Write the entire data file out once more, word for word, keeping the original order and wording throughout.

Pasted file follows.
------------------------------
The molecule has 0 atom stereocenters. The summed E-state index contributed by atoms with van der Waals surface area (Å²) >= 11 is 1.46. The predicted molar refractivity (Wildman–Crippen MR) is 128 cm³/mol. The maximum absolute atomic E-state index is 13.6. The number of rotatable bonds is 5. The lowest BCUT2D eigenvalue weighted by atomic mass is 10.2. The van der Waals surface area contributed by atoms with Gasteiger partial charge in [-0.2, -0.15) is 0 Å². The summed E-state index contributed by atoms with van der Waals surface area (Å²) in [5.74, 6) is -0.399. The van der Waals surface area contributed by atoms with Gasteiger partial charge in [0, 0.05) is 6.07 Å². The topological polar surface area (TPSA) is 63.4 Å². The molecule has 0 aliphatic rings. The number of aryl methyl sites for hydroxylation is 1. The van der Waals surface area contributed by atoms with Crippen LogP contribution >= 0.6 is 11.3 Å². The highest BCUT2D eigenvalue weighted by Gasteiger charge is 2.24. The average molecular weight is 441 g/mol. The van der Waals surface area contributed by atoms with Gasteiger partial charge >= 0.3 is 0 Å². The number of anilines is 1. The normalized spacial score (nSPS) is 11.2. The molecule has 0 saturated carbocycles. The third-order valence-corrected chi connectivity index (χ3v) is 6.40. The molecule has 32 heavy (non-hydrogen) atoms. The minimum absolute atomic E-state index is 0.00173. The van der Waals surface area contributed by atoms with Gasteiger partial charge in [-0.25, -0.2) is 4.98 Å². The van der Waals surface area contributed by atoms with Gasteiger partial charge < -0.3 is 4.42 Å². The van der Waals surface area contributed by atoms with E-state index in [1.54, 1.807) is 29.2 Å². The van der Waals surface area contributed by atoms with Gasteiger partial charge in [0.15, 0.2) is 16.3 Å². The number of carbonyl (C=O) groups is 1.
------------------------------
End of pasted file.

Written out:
The molecule has 0 atom stereocenters. The summed E-state index contributed by atoms with van der Waals surface area (Å²) >= 11 is 1.46. The predicted molar refractivity (Wildman–Crippen MR) is 128 cm³/mol. The maximum absolute atomic E-state index is 13.6. The number of rotatable bonds is 5. The lowest BCUT2D eigenvalue weighted by atomic mass is 10.2. The van der Waals surface area contributed by atoms with Gasteiger partial charge in [-0.2, -0.15) is 0 Å². The summed E-state index contributed by atoms with van der Waals surface area (Å²) in [5.74, 6) is -0.399. The van der Waals surface area contributed by atoms with Gasteiger partial charge in [0, 0.05) is 6.07 Å². The topological polar surface area (TPSA) is 63.4 Å². The molecule has 0 aliphatic rings. The number of aryl methyl sites for hydroxylation is 1. The van der Waals surface area contributed by atoms with Crippen LogP contribution >= 0.6 is 11.3 Å². The highest BCUT2D eigenvalue weighted by Gasteiger charge is 2.24. The average molecular weight is 441 g/mol. The van der Waals surface area contributed by atoms with Gasteiger partial charge >= 0.3 is 0 Å². The number of anilines is 1. The normalized spacial score (nSPS) is 11.2. The molecule has 0 saturated carbocycles. The third-order valence-corrected chi connectivity index (χ3v) is 6.40. The molecule has 32 heavy (non-hydrogen) atoms. The minimum absolute atomic E-state index is 0.00173. The van der Waals surface area contributed by atoms with Gasteiger partial charge in [-0.25, -0.2) is 4.98 Å². The van der Waals surface area contributed by atoms with Gasteiger partial charge < -0.3 is 4.42 Å². The van der Waals surface area contributed by atoms with E-state index in [1.54, 1.807) is 29.2 Å². The van der Waals surface area contributed by atoms with Gasteiger partial charge in [0.15, 0.2) is 16.3 Å². The number of carbonyl (C=O) groups is 1.